They need to restrict the parking time at the park. Its already often hard to find parking to visit or go for a run because all the free parking for the ferries. I would like to see it restricted to say 2-4 hours along the parks and stuff and then further toward spokane street be open. Maybe a shuttle service to a designated park and ride or even take the crane storage lot and convert it to parking or get some spots on harbor island to setup a P&R.

    • Ivan Weiss May 28, 2020 (11:59 am)

      @Pdiddy: Please explain: Exactly what “free parking for the ferries” are you talking about? Thank you.

  • skeeter May 28, 2020 (12:00 pm)

    My prediction is similar to Jort’s.  Once people start to pencil out the amount of
    time it takes to load/unload a ferry, combined with the limited schedule,
    combined with the slow travel speed, combined with the congestion near ferry
    terminals, they will quickly realize that bikes and busses are way faster if
    you’re going downtown, and driving around to the south is faster if you’re
    going somewhere other than downtown. 
    (Even thought driving around to the south will be a very significant
    delay once people start going back to work in large numbers.)

  • IslandTime May 28, 2020 (12:34 pm)

    As an islander and former West Seattlite for nearly a decade I think best solution would be to add 30-50 public buses to West Seattle. Additionally Microsoft, Amazon, Boeing and any of their other large companies should provide buses for their teams if they aren’t letting them work from home. Lastly the major arteries of California, 35th, Fauntleroy should be closed in certain sections to cars 6-9 and 4-7 similar to how it’s already being done downtown. Ideally a parade of buses would probably take 2500-4000 people off the road per hour, add that to the work from home crowd and the overall reduction in cars should be be tolerable. Roughly estimating this would remove 15,000-30,000 people off the roads at peak times plus the work from home crowd. Overall maybe a 30-40% reduction?! Anyone have numbers of how many folks are working from home and will be permanently? 

  • WSRes May 28, 2020 (2:03 pm)

    Whatever it takes to get our bridge reopened (likely rebuilt) I’m in. It’s key infrastructure and integral for safety. Let’s get to it I say. 

  • West Seattle Hipster May 28, 2020 (2:04 pm)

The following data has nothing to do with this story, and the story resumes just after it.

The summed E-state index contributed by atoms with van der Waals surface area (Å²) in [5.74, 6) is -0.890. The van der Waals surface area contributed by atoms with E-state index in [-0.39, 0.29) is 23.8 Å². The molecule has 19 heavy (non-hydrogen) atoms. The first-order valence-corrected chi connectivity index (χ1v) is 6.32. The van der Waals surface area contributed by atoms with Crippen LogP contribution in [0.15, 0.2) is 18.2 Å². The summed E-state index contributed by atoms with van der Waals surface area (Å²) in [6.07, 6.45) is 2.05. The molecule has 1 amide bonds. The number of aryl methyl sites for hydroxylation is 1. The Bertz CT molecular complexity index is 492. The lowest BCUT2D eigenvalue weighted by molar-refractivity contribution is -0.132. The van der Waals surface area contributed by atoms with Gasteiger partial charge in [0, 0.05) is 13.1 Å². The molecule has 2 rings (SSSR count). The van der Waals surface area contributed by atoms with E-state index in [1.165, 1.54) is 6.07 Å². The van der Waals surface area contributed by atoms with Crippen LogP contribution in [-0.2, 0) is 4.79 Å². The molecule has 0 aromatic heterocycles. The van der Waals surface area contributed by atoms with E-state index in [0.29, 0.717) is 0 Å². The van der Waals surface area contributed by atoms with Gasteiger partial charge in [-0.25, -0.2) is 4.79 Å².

How about a floating bridge from near the water taxi dock to near Colman dock?

    • Ice May 29, 2020 (7:50 am)

      This is about as realistic as a giant cannon at the junction that shoots you to your job.

  • K May 28, 2020 (5:09 pm)

    It’s also time for the County/City of Seattle to finally put a moratorium on building multi-family dwellings (condos, apartments, duplexes, etc) in West Seattle.  The infrastructure couldn’t handle any more traffic before the bridge was closed, it certainly can’t handle any kind of influx in traffic due to more people moving to West Seattle now.  Instead of trying to jam the monorail/light rail down California Ave., they should’ve built a transit hub, not condos/apartments where Huling Brothers used to be.  Park-n-ride, bus terminal and light rail station.  Wouldn’t that have been logical?!  Nope, just ride your bikes everyone….

  • WS resident May 28, 2020 (6:55 pm)

    Unless there is lots of parking available near the ferry docks they aren’t going to help alleviate traffic. 

  • Gary English May 29, 2020 (9:30 am)

    2 timelines, short term to  2022 if repaired, MUCH longer for new.  Short -Improving all efficiencies is best we do, for now.  Add more Water Taxi from W seattle with reconfigured bus routes to increase volumes.   Add water taxi from SWorth, +/or express bus from SWorth to Brem ferries. Car ferry 15- 20 min to offload and load is direct result of slow ticketing processes.  WA legislature approved funding studying efficiencies at Fauntleroy including ‘way to go’ type passes, i.e. 10 min unload/ load, net more runs on existing ferrys and increased #  buses.  W S Bridge is choke point.  Consider bike share W Seattle to express bus  hub in S Sodo. Ride bike across, pick up express bus to downtown transit hub (erd Ave?).   (consider riders in lousy winter weather might ride a short 10 min ride to cross choke point if rest of the trip was in spendor of mass transit.)   Initiate railless transit bus train (buses linked and following in ground wire- perfect replacement for 18th century trolley buses).  More ?    

  • Fauntleroy Resident May 29, 2020 (6:23 pm)

    “Slow ticketing process” not a factor when the boat is already full when vessel arrives.  Not having a officer of some type (WSP or SPD) is a factor at Fauntleroy, and there is not one on duty at this time.  “Way to Go” would mean giving up millions of dollars in passenger fares if implemented.  There would be many other problem with that idea too, there is still only room for two booths at Fauntleroy.

Sorry, comment time is over.